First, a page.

About the FICO Credit Score
Since we live in an automated world, it should come as no surprise that your ability to repay your mortgage comes down to a single number.
All the years you've been paying your various bills: your mortgage, car payments, and credit card bills are analyzed, spindled and mutilated into a single indicator of whether you're likely to meet your future obligations.
Equifax, TransUnion, and Experian, the three major credit agencies, each have their own proprietary formula for building a credit score. The original FICO score was developed by Fair Isaac and Company.
Experian uses this model and calls its score FICO. Equifax's model, based on FICO, is called BEACON, while TransUnion, which also uses a slightly modified FICO, calls its score EMPIRICA. While these methods vary from one agency to another, each agency uses the following to build a score:
- Credit History - How many years have you had credit?
- Payment History - Have you paid more than 30 days late?
- Your Credit Card Balances - How many accounts do you hold, and how much do you owe on them?
- Inquiries on Your Credit - How many times have you had your credit checked for a loan?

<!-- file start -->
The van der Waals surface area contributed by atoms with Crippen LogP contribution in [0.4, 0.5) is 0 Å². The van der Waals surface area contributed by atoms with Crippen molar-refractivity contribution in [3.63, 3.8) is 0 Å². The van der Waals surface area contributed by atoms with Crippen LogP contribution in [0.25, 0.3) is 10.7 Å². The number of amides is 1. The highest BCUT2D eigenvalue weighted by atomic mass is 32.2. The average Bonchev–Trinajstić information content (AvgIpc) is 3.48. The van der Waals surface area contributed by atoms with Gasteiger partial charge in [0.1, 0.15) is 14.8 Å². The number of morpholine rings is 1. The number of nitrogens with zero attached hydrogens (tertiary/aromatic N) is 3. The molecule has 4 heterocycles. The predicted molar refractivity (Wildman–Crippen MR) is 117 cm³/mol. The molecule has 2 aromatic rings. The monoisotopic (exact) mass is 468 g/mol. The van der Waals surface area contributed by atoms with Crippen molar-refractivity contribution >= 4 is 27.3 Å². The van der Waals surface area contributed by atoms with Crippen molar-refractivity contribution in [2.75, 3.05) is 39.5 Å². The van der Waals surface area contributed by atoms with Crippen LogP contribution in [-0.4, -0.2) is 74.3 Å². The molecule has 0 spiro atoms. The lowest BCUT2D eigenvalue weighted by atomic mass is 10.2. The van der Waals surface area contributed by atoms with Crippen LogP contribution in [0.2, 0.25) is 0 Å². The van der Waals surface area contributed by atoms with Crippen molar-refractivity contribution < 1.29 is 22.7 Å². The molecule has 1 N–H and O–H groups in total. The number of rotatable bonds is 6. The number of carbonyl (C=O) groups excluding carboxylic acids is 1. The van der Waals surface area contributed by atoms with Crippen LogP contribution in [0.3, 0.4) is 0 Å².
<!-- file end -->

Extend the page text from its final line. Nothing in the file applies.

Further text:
Each of these factors is assigned a value and a weight. Each formula produces a single number which may vary a a little by agency. Credit scores can be as low as 300 and as high as 800. Higher is better. Most people who want to get a mortgage in the current environment have a score above 620.
Not just for qualifying
FICO scores are used for more than just determining whether or not you qualify for a mortgage. Lenders give lower interest rates to individuals with higher scores.
Improving your score
How can you improve your credit score? Because the credit score is entirely based on your lifelong credit history, it's very difficult to significantly improve the score with quick fixes. (Of course you can and should appeal incorrect items on your credit report.)
Know your FICO score
Before you can improve your score, you must know your score and make sure that the reports from each agency are correct. Fair Isaac, the company that offered the original FICO credit score, sells FICO scores on myFICO.com. It's inexpensive to quickly get your FICO score from all three reporting agencies, along with your credit report. Also available are information and online tools that can help you analyze what actions might have the greatest impact on your FICO score.
You can get a federally-mandated free credit report once a year from all three credit reporting agencies by visiting AnnualCreditReport.com. These reports do not include a free score, but it's very inexpensive to get one at the same time.
Armed with this info, you will be a more informed consumer and you'll be better positioned to get the right mortgage for you.
Want to know more about credit scores? Give us a call at (405) 615-8543.